After much preparation and anticipation, a new colony of Italian honeybees has arrived at the farm. We spent the afternoon installing them into their new hive - more on this in a moment, but first, a bit about how all of this came to be...
In the midst of this years long and cold winter, we cooked up a plan with our city-dwelling
friend Mark to go into beekeeping together. Mark has a charming apartment in Brooklyn, with enough space on his fire escape for handful of herb and vegetable plants, but not quite enough room for a full fledged beehive. Furthermore, New York had a ban on keeping bees at the time, (a ban which has since been lifted). On the other hand, we had plenty of space on the farm and have had bees here in the past. And, bees play an important role by helping to fully pollinate
much of what grows here on the farm. All in all, it seemed like a good idea for everyone.
Because there are so few honeybees left in the wild, the best way to start a new colony is to buy young bees from a local beekeeper. We made arrangements with one to start a colony for us and agreed to come pick it up in the middle of May. So, it came as a bit of shock when we got a call earlier this week telling us that because of the unusually high pollen levels, the bees were already big enough to be picked up! With no time to spare, we spent the rest of that day building the wooden bee hive.
Painting the bottom board
Painting the hive body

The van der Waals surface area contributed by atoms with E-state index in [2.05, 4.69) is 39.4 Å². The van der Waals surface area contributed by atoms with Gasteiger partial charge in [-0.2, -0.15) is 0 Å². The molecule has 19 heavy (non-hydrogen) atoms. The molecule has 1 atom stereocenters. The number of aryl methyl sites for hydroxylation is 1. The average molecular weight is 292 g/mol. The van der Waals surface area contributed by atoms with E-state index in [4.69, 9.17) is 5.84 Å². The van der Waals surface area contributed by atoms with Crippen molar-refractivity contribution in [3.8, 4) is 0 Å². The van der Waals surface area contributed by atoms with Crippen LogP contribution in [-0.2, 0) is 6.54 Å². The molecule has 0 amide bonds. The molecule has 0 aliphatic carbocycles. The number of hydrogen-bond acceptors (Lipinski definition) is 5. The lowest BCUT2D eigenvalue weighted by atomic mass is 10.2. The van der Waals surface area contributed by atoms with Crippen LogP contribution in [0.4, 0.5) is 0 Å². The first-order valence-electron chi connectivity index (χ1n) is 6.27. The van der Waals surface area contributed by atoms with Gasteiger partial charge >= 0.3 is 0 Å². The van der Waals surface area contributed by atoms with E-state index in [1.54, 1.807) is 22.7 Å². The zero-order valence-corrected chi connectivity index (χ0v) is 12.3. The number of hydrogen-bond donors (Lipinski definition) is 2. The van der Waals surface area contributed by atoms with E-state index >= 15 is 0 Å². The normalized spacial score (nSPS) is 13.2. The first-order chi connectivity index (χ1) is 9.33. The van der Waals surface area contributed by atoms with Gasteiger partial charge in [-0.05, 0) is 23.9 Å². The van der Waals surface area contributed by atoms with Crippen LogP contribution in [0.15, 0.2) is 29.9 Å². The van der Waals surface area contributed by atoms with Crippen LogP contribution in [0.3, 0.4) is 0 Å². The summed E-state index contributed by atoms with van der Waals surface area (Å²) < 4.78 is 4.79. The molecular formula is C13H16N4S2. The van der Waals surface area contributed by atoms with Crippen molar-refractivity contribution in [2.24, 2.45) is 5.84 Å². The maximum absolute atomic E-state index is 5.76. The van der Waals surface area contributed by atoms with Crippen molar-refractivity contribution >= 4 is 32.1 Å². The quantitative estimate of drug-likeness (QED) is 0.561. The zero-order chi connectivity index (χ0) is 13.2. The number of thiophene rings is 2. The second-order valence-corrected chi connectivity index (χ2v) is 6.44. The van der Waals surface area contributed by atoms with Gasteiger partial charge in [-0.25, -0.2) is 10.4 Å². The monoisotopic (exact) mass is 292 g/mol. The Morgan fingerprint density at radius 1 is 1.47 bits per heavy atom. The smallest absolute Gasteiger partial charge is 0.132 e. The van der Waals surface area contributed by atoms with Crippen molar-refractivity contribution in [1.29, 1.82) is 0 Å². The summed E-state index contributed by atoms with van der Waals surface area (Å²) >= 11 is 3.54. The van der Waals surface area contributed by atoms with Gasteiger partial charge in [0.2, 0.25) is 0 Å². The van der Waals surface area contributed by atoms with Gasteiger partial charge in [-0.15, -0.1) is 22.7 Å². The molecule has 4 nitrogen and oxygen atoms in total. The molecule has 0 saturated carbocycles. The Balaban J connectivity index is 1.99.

A completed frame
The hive is finished and ready for bees
Because we are new beekeepers, we opted to start our colony by buying a 'nuc' - five frames from an existing hive, filled with bees and a queen that already know each other. This is the best way to start a new colony, because the bees have been living on the frames for a few weeks and so have started producing honey, pollen, eggs and larva.
Once we picked up the nuc, (it comes in a brown box which buzzes and vibrates from the ten thousand bees inside), our first task as beekeepers was to move the colony from the nuc box into the new hive by slowly moving each frame from one to the other. There is nothing quite like the feeling of having 10,000 bees flying around you!
All geared up to go work with the bees
We began by removing a frame from the nuc box
There are thousands of bees on each frame so we had to move them very slowly
Each frame is then gently put into the new hive body
Somehow we found the queen - she's been marked with a blue dot
Once all of the bees are in their new home, we put on the roof and let them settle in.